Star Parker, founder and president of the Center for Urban Renewal and Education (CURE), recently appeared on the “America, Can We Talk?” podcast to discuss why she formed CURE and laid out its mission. The so-called War on Poverty didn’t work, for example, and CURE envisions a better approach, which reduces the role of government.
The host asked about CURE’s annual pastors conference. What these pastors discuss depends on the issue at hand. For example, regarding the police shooting in Fort Worth, Texas, CURE’s Clergy Center pastors will travel to the state as alternatives to leftists like Al Sharpton, who raise racial tensions.
“We’re trying to do two things,” Star said. “Not only change policies so that we can stop the hemorrhaging that is happening in our hardest hit communities so that they can become one with the rest of America, but we also want to stop the hard left that tries to polarize every time there’s an incident in the country” to keep themselves in business.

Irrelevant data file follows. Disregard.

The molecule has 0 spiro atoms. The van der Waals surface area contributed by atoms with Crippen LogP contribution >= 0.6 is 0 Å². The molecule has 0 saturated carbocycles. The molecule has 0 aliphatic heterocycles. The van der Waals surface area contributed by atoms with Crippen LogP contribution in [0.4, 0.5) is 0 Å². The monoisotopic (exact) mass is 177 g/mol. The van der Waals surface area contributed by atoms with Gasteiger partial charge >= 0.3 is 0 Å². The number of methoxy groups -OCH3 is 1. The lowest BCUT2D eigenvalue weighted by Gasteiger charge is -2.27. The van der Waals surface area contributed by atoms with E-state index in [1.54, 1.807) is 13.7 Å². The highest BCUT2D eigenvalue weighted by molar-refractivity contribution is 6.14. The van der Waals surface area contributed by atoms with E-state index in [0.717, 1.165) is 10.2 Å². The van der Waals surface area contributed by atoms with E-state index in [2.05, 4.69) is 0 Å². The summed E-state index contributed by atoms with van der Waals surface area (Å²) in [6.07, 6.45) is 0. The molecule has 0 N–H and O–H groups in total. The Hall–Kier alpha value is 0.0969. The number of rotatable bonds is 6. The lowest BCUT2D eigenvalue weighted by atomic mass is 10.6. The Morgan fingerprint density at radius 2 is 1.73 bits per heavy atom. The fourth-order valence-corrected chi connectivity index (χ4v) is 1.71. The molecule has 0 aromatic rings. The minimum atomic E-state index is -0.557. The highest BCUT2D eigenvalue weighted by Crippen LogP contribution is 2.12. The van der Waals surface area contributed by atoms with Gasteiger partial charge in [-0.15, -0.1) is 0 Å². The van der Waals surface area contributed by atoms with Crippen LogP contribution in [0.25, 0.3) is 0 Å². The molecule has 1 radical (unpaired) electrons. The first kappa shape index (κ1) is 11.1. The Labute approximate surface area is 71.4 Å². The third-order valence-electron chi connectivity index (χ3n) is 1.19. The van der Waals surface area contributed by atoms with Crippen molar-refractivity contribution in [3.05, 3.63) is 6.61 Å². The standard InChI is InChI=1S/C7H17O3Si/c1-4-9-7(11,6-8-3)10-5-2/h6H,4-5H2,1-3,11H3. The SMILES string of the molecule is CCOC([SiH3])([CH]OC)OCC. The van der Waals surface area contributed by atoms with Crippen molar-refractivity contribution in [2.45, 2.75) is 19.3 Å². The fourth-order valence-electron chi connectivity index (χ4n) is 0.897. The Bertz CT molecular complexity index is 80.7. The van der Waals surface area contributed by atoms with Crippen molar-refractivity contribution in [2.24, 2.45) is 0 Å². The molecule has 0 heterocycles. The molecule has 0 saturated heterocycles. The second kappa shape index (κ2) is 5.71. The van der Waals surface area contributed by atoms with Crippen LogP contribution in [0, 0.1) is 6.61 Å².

What would happen if white and black evangelicals joined forces against the left? Listen to the clip to hear Star’s view:
In the second segment, Star talks about the history of the black family in America, what the welfare state has done to it, and CURE’s five-point plan for the next round of welfare reform:
What is patently unfortunate is that Star Parker was not the “black community” advisor to president Obama. Mr. Obama’s choice of black ‘advisors’ went to the likes of Al “The Sharpie” Sharpton – and other BLM race baiting agitators! President Trump would do well to put Star on one side of his listening devices.